A close friend and the sister of Tara Grinstead are anything but impressed after learning about a south Georgia woman who claims she's the one who led investigators to Grinstead's alleged killer.

A story aired on CBS This Morning Thursday about Brooke Sheridan who told CBS' 48 Hours that she's the tipster who cracked the 11-year-old murder mystery.

Grinstead, an Ocilla school teacher, went missing in October 2005, and her case became the biggest missing-person case in the GBI's history.

In February, the GBI charged Ryan Duke with killing her.

Ryan Duke

"She's just seeking attention," said Wendy McFarland about Sheridan. McFarland was a close friend of Grinstead's. They both taught at Irwin County High School.

Anita Gattis, Grinstead's sister, had even less to say about Sheridan.

"She's not worth it," Gattis said when asked for a response to Sheridan's story on CBS This Morning.

The GBI could not confirm that Sheridan's tip lead them to Duke or if Sheridan is eligible for the reward money associated with the case.

Sheridan told 48 Hours that her boyfriend, Bo Dukes, confessed to her that he was involved in the case.

Dukes is charged with helping Ryan Duke dispose of Grinstead's body. They're friends who were students at Irwin County High where Grinstead taught.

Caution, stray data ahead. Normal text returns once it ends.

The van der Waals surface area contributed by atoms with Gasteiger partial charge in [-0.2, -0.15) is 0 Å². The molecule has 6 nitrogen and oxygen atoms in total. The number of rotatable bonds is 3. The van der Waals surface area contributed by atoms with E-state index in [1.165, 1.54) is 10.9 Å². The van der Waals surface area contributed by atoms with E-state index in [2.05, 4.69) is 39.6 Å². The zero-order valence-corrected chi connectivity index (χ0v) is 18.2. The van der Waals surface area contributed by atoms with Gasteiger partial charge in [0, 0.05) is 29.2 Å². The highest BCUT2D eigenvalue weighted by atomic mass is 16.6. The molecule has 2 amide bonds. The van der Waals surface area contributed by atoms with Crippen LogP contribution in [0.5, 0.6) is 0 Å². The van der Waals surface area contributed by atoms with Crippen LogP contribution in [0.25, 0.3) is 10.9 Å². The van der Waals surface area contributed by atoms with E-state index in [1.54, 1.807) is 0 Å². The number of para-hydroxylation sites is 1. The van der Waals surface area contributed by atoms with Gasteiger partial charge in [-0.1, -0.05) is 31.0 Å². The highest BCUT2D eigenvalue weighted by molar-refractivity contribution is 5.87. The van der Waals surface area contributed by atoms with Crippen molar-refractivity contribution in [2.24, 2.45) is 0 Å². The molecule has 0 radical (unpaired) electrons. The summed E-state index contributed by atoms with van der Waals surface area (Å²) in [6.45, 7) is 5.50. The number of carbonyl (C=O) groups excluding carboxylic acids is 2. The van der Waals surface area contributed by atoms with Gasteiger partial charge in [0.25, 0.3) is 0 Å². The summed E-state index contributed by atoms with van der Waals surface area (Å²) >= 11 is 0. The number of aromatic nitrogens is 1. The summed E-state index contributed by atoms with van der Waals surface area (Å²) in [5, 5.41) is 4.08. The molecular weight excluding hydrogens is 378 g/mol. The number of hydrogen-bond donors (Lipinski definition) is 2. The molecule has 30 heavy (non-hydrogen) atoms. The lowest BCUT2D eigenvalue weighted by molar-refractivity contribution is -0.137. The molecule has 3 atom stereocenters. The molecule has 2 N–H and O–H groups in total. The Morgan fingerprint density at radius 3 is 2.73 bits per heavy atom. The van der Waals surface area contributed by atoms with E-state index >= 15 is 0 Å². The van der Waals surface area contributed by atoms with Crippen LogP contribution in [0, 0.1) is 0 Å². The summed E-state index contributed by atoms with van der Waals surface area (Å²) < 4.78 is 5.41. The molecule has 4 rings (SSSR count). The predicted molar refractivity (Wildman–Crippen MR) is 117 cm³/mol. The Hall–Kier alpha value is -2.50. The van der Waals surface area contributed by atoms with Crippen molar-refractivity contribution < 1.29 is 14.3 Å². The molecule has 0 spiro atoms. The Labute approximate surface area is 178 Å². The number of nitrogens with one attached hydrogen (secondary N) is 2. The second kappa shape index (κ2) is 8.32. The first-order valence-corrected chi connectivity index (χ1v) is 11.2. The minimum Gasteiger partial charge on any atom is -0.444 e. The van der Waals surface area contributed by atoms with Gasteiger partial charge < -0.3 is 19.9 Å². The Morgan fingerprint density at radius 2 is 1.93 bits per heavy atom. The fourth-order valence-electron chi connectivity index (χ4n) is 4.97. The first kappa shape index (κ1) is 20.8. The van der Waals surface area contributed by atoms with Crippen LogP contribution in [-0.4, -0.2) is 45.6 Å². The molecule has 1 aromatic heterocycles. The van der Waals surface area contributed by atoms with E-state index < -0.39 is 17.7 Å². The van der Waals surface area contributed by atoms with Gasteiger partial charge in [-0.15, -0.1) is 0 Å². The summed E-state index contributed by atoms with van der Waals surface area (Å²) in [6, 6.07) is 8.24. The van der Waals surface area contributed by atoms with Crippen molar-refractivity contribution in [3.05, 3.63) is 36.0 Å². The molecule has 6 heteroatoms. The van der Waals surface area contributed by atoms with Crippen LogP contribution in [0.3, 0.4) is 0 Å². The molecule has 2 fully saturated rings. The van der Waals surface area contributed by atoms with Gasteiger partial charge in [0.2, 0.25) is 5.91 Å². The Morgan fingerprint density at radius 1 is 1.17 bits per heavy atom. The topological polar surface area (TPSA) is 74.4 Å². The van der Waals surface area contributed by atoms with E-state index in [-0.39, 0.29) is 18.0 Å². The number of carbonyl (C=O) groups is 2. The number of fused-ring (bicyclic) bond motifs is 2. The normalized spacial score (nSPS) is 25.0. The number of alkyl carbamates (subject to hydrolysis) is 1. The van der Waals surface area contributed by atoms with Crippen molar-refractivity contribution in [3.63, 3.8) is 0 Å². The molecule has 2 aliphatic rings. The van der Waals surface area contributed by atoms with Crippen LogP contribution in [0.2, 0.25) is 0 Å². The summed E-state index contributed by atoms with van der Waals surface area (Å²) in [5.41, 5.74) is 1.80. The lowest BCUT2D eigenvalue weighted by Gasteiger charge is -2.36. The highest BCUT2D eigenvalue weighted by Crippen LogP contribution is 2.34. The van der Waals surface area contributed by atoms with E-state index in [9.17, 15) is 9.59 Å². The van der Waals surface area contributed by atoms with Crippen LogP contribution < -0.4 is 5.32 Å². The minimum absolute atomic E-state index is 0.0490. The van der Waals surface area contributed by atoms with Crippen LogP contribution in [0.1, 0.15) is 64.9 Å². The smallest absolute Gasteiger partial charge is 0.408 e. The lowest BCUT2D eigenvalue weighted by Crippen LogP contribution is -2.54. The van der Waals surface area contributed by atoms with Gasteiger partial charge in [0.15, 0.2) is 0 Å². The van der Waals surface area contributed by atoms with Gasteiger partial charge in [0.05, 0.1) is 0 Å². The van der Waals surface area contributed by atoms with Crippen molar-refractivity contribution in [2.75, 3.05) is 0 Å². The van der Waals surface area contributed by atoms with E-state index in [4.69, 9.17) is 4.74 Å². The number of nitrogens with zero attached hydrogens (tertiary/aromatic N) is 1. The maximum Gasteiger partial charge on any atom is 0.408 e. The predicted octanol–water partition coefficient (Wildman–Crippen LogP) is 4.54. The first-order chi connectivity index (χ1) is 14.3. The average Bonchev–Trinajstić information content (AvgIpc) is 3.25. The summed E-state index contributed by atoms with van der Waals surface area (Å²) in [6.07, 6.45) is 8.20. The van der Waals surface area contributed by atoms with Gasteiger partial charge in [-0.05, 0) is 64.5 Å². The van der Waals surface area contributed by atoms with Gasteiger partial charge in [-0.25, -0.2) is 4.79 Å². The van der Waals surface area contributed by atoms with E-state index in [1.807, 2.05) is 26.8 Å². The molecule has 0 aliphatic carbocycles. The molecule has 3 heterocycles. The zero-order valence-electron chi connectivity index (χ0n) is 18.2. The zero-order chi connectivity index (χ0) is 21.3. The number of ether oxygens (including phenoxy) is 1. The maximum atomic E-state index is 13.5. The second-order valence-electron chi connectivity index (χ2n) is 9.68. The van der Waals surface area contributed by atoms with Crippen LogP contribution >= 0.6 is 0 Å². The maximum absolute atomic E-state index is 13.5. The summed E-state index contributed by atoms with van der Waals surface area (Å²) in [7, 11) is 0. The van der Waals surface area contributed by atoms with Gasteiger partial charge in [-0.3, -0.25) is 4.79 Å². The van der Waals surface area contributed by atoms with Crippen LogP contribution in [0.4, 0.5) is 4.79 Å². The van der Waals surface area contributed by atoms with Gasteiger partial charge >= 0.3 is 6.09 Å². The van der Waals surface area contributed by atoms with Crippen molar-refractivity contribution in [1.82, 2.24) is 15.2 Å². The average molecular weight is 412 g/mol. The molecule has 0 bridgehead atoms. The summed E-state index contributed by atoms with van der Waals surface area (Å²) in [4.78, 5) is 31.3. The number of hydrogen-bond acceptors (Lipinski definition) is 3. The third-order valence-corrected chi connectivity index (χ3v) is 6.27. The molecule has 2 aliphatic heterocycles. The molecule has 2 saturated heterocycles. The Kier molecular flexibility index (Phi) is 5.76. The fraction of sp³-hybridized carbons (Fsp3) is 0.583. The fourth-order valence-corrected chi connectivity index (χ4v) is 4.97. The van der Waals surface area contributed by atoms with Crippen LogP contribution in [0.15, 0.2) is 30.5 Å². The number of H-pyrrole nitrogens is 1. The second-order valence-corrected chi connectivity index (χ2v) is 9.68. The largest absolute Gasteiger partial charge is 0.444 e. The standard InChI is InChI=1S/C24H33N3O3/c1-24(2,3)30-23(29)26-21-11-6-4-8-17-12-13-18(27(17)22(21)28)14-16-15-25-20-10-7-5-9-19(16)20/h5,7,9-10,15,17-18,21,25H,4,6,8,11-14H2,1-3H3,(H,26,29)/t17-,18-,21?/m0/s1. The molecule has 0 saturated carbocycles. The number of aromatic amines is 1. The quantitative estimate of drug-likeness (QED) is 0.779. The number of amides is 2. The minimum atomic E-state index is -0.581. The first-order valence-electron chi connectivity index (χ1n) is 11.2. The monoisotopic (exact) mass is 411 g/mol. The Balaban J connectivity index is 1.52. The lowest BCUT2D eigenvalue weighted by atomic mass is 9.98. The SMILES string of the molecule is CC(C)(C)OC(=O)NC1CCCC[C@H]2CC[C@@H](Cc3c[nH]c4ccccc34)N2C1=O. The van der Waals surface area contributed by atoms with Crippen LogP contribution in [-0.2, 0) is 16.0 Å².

Bo Dukes booking photo from Friday after he was booked in connection to the Tara Grinstead case.
2001 Irwin County High School yearbook photos of Ryan Duke and Bo Dukes, side-by-side.

"I felt like I was gonna be sick. I didn't know who I was staring at. I didn't know who he was," Sheridan told "48 Hours."

Dukes confided to Sheridan that his friend, Ryan Duke, had told him that he had killed Grinstead back in 2005. Duke convinced Dukes to help him dispose of her body. Both men were former students in Grinstead's history class.

Sheridan says she asked why Duke killed Grinstead, a former beauty queen.

"He said, 'That's something that only God and Ryan know,'" Sheridan said.

She says that's when she turned in the man that she loved.

"And I knew that he would probably serve the rest of his life in jail," Sheridan said. "That family's peace to me was more important than his freedom."

She says she told Dukes, "You need to confess. You need to own to what you've done and confess.' I said, 'Because that family deserves to know.'"

"He says, 'I just want her family to know,'" Sheridan said.

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Tara Grinstead (13WMAZ file photo)